In Saks v. Rogers, a beneficiary of a trust challenged a trial court’s enforcement of an arbitration decision. No. 04-16-00286-CV, 2017 Tex. App. LEXIS 6923 (Tex. App.—San Antonio July 26, 2017, no pet. history). The parties entered into a mediated settlement agreement (MSA) that included an arbitration agreement for “disputes aris[ing] with regard to the interpretation and/or performance of [the MSA] or any of its provisions, including the form of further documents to be executed . . . .” Id. Although not present at the mediation, the beneficiary provided another a power of attorney to act on her behalf for the MSA. Later, a party filed a motion to compel arbitration. The dispute went to arbitration, and the arbitrator issued certain findings and conclusions. The beneficiary then challenged the arbitrator’s decision because allegedly her complaints were not within the scope of the arbitration clause. The trial court enforced the arbitrator’s decision, and the beneficiary appealed.
The court of appeals concluded that the use of the language “disputes arise with regard to the interpretation and or performance of this Agreement or any of its provisions,” speaks to the broad nature of the arbitration agreement and that it was not limited to claims that literally arose under the agreement, but instead embraced all disputes between the parties that have a significant relationship with the agreement. The court then found that the beneficiary’s claims fell within the scope of the arbitration clause:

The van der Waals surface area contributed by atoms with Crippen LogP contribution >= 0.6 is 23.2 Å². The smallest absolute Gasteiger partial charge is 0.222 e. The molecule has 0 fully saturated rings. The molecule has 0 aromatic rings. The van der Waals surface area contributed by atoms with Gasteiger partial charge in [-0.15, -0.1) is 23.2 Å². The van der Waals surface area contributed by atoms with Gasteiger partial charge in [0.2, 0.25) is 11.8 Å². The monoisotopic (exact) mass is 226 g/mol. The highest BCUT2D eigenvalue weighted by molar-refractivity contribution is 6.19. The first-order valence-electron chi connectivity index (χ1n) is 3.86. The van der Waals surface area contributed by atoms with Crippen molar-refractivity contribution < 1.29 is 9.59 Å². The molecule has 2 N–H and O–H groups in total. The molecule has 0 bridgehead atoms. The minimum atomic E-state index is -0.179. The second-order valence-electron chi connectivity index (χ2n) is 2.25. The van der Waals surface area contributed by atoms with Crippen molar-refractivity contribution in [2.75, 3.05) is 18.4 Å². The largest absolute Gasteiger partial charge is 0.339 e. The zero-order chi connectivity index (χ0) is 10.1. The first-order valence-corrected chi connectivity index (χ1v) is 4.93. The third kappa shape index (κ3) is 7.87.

The MSA’s primary goal was the execution of documents regarding properties owned by the trust. At the heart of Landen’s dispute is the distribution of the trust’s corpus. In the previous appeal, Landen did not dispute the probate court’s order that she was a party to the MSA. Whether a conflict of interest exists regarding Appellees’ procurement of Landen’s power of attorney turns on any benefits Appellees might receive under the MSA. Similarly, whether any payment of monies to Appellees, under the MSA, involved elements of fraud also requires an evaluation of any monies owed under the MSA or the distribution of benefits stemming from the MSA. The probate court’s order, about which Landon complains, required her to execute documents under the trust. We conclude Landen failed to prove that her claims stand-alone from the MSA and that they are not “‘inextricably enmeshed’ with, or are ‘factually intertwined'” with the MSA and distributions from the trust.
Id. The court of appeals affirmed the trial court’s order enforcing the arbitrator’s opinion.